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Sundance Reports Gains for Women Directors in Submitted Movies

The Sundance Film Festival has seen an increase in women directors in submissions and acceptances to the 2019 line-up, according to reports unveiled Friday.

The Sundance Institute reported that 31% of feature-length submissions this year had at least one woman director, as did 35% of episodic and shorts content. Of feature films and episodic content accepted in 2019, 41% had a woman director while 52% of shorts did.

Those numbers represent gains from 2017 and 2018. An analysis issued Friday in partnership with Professor Stacy L. Smith and the USC Annenberg Inclusion Initiative found that 28% of feature-length and episodic projects submitted to the Sundance Film Festival across 2017 and 2018 had at least one woman director, as did 34.1% of shorts. Of feature films and episodic content accepted in 2017 and 2018, 35% had a woman director, while 51.4% of short films did.

“This study shows us where the pipeline for women and people of color is robust and where more support is needed,” said Smith. “The gains we saw for women over the past decade reveal that change is possible and where more support is needed.”

The Sundance Institute also said women and people of color were “well represented” in the Institute’s labs and artist support programs. More than half of the participants in the Sundance Institute’s Directors Lab were women (55%) and people of color (60%).

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“It’s clear from this data that there is a robust and exciting talent pool including women and people of color,” said Keri Putnam, executive director of the Sundance Institute. “We are proud of the investments the Institute has made in identifying and supporting underrepresented artists, and we are even prouder of the results those investments have catalyzed, over the two years captured here.”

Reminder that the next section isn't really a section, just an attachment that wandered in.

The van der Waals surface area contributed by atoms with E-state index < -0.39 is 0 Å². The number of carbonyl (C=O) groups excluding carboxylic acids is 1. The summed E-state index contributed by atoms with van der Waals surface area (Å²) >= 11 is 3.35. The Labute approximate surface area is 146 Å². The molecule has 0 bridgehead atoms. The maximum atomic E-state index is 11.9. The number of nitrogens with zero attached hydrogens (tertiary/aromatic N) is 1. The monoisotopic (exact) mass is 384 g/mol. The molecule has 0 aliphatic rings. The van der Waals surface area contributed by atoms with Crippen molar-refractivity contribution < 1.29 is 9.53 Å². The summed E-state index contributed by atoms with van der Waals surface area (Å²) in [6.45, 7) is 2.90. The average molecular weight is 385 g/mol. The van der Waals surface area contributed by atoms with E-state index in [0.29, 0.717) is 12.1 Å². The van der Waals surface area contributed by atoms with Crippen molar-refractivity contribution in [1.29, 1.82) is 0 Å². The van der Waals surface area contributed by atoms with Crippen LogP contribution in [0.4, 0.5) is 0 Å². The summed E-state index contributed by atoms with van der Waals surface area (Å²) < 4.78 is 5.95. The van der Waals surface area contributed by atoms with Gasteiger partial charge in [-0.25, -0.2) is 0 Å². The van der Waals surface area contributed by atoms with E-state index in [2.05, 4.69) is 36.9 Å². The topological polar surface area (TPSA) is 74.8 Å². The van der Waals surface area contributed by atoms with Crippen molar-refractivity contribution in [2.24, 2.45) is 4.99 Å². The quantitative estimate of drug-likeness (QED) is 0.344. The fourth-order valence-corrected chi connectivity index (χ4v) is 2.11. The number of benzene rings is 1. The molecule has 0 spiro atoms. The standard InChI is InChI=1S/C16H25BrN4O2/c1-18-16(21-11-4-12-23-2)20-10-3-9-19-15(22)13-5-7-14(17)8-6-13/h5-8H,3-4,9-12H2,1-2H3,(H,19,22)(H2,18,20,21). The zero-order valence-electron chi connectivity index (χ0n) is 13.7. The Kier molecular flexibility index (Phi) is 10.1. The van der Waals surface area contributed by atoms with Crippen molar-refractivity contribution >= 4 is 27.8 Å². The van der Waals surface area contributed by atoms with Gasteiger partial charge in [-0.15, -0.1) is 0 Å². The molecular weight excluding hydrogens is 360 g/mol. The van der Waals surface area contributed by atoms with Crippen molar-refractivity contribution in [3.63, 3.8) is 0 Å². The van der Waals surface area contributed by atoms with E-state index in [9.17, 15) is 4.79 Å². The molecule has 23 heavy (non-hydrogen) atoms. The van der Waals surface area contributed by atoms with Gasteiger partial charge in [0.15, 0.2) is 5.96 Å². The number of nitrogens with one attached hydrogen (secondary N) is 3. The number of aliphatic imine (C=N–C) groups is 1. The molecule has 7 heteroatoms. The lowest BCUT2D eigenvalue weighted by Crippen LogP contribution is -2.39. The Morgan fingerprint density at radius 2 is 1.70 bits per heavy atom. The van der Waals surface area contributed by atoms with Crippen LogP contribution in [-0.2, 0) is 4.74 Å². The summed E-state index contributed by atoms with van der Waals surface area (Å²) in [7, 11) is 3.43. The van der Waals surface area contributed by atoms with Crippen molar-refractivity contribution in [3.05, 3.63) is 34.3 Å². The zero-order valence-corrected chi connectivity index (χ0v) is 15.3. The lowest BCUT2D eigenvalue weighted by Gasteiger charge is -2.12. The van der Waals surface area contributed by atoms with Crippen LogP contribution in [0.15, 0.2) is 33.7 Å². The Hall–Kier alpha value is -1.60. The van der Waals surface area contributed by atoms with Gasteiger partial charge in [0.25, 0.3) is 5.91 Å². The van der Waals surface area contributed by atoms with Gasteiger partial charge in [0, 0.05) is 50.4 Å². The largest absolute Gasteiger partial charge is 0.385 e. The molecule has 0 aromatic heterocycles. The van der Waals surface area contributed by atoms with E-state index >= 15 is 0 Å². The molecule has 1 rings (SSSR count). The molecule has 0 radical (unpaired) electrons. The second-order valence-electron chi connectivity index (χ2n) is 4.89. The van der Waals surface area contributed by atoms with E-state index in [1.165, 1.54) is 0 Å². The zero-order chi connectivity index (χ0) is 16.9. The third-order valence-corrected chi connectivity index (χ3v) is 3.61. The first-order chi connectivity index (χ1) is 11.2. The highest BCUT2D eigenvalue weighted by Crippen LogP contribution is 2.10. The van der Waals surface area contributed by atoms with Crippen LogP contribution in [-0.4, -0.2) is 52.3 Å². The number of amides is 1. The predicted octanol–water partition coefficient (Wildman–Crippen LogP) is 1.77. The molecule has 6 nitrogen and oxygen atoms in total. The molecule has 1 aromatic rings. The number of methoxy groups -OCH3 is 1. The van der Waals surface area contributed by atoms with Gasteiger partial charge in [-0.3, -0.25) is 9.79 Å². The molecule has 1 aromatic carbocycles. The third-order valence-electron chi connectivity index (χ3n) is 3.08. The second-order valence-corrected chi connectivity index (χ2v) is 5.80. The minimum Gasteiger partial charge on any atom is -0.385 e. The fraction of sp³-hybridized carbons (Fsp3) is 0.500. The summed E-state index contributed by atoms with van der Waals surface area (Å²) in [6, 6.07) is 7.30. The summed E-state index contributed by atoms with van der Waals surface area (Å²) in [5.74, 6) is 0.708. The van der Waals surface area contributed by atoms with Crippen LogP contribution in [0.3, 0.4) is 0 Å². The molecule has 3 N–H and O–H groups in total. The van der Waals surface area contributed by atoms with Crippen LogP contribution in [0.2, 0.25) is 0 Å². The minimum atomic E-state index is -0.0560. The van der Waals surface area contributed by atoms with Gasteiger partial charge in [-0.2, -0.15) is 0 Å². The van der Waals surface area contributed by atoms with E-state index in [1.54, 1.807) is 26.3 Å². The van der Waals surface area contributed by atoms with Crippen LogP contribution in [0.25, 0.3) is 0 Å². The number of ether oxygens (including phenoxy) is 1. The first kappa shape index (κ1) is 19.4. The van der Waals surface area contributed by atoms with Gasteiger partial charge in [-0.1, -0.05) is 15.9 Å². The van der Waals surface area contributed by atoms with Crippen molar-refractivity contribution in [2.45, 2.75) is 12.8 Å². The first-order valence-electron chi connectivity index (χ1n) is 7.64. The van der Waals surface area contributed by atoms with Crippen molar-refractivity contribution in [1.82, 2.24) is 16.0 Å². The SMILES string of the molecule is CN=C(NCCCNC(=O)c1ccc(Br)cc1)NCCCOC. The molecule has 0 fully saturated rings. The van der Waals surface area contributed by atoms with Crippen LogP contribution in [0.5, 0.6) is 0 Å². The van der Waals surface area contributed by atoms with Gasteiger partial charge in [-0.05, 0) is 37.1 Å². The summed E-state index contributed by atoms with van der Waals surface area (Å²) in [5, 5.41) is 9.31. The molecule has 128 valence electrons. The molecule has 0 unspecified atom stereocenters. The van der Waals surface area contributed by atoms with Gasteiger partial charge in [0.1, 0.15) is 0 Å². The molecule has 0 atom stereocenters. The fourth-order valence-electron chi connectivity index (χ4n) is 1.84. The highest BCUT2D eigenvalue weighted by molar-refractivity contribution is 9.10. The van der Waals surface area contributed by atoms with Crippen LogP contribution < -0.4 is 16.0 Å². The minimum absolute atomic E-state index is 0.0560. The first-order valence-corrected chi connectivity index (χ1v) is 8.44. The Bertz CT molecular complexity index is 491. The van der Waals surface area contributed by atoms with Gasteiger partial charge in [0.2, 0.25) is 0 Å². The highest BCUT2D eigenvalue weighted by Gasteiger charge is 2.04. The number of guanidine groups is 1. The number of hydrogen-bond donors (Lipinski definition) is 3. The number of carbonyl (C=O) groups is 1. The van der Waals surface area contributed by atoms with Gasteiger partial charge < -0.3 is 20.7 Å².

The reports also showed gains in representation for directors of color. During 2017 and 2018, 45.5% of U.S. short films and 24.3% of U.S. dramatic features accepted to the Sundance Film Festival had a director of color. Less than 15% of directors of submitted projects within each festival category analyzed were women of color. Only 7.4% of U.S. dramatic feature directors accepted to the festival in 2017-18 were women of color.

For the 2019 Sundance Film Festival, 55% of accepted short films and 38% of accepted dramatic features had a director of color. Additionally, 18% of accepted projects, across features, episodics, and shorts, were directed by one or more woman of color.

The announcement also noted that gains in representation drop off dramatically as filmmakers advance in their careers. People of color directed 22.3%, and women only 4%, of the country’s top grossing films in 2018. Only nine out of 1,335 directors of the most popular 1,200 films across 12 years were women of color, according to another recent report from the USC Annenberg Inclusion Initiative.

“Good stories depend on diverse perspectives,” said Lena Waithe. “Those perspectives will only be supported with intentional outreach and support for intersectional voices across the spectrum. The audience is there to support good stories but we have to work harder to see those stories brought to light.”

The findings of the study will be discussed at a panel at the Sundance Film Festival on Friday. The event will be moderated by Franklin Leonard and include Smith, Nina Jacobson, Waithe, and Sundance Institute’s director of outreach and inclusion Karim Ahmad.

Read the full report here.

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